Spotify and its Clubhouse competitor Spotify Greenroom recently launched a real-time audio application. If you want to use the best social audio platforms such as Clubhouse, Airtime, Spoon, etc., there is still a long way to go, let alone major social media platforms, such as Twitter and Facebook. As per information from the application knowledge organization Sensor Tower, the new Greenroom application has just been downloaded multiple times on iOS up until this point. This incorporates the download of its past adaptation of Locker Room, an application that Spotify obtained to change to live sound.
On Android, Google Play data shows that the app has been installed more than 100,000 times, but Sensor Tower has not been able to confirm this number. Sensor Tower said that, in comparison, the total number of Clubhouse installations today is 30.2 million, of which 18.7 million are installed on iOS. Audio applications include Airtime, with iOS installations of 11.4 million, a total of 14.3 million (including Android); and Spoon, with iOS installations of 7.6 million, with a total of 27.3 million installations.
International applications such as Yalla in the UAE and Litchi in China are also very large, with a total of 48.1 stadiums, of which 3.8 million are on iOS. The latter has more than 29.5 million total installs, but only a few on iOS. There are other newcomers who have also gained less prestige in the social audio field, including Fishbowl (759,000 total installs), Cappuccino (497,000 installs), Riff (339,000 installs), and Sonar (154,000 installs).
At the same time, Spotify Greenroom, launched last month, seems to have attracted only a small part of Spotify’s largest user base, and it has now grown to 365 million monthly active users. The majority of Greenroom installations, about 106,000 times, occurred in July after the official launch of Greenroom. Sensor Tower said that from July 16, 2021, to July 25, 2021. Only counting its Greenroom installations, the app is ranked 12th among social audio apps. Since its launch in early March, Tin Can have received 127,000 installations.
Since Greenroom took over the installation base of the Locker Room, part of Greenroom’s total iOS installations (141K) included downloads that occurred while the app was still in the Locker Room. But this number is very small. Sensor Tower estimates that the total number of iOS installations in the locker room so far has only been about 35,000. This includes the October 26, 2020 deadline, which is the month when the sports chat application is released to the public, up to the day before Greenroom’s debut (July 15, 2021).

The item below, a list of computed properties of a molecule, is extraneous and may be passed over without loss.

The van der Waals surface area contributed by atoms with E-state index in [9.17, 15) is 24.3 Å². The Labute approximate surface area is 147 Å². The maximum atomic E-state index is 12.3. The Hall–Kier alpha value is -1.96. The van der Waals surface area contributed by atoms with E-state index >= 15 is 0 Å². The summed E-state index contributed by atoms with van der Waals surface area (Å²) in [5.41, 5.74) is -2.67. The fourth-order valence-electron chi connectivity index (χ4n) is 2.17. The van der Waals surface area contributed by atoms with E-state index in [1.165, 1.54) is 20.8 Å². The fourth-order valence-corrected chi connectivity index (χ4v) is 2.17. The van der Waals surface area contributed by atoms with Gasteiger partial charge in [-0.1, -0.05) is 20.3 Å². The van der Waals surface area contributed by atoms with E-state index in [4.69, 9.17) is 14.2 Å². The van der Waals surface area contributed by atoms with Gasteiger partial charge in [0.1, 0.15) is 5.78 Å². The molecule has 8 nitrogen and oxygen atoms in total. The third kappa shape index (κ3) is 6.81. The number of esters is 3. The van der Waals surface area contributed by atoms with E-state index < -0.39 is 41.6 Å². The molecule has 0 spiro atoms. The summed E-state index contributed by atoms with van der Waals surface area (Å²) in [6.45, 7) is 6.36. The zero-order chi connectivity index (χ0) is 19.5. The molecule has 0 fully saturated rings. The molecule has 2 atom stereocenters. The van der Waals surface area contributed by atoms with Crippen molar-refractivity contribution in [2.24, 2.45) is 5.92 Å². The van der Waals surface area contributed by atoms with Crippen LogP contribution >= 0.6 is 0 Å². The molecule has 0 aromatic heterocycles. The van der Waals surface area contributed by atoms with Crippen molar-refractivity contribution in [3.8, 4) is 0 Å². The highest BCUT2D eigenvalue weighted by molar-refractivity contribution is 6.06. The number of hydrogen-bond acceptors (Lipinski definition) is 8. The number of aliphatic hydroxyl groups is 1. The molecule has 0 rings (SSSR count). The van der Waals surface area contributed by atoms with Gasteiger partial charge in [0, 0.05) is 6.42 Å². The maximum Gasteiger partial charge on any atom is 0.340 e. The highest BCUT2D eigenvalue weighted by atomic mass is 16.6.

We should also point out that downloads are different from registered users and are much lower than active users. Many people downloaded a new application to try it out, but quit shortly after downloading it or never remembered to open it, which means that the number of people actively using Greenroom may be much smaller than these numbers. Spotify declined to comment on third-party estimates.
Although Sensor Tower focuses on the competition of social audio apps in the app store, Spotify’s competition in the real-time audio market is certainly not limited to standalone apps.
Other large technology platforms have recently integrated social audio into their applications, such as Facebook (Live Audio Rooms), Twitter (Spaces), Discord (Stage Channels), and the commercial application Public. It is impossible to compare with Greenroom here because these companies must disclose how many active users are interacting with real-time audio, and they have not yet done so.
Although adoption may be slow, the possibility of Greenroom has not been ruled out. The app is new, if all goes well, there is time to catch up. (If the live audio market, in general, continues to grow, even though the heyday of the Covid blockade triggered all this live audio socialization, it seems to be over.)
Given the company’s potential to cross-promote live audio programs, events, and artist-produced content through its flagship music streaming app, Spotify’s success or failure in live audio will be of particular concern. However, what kind of programming Greenroom may include in the later stage is still unknown.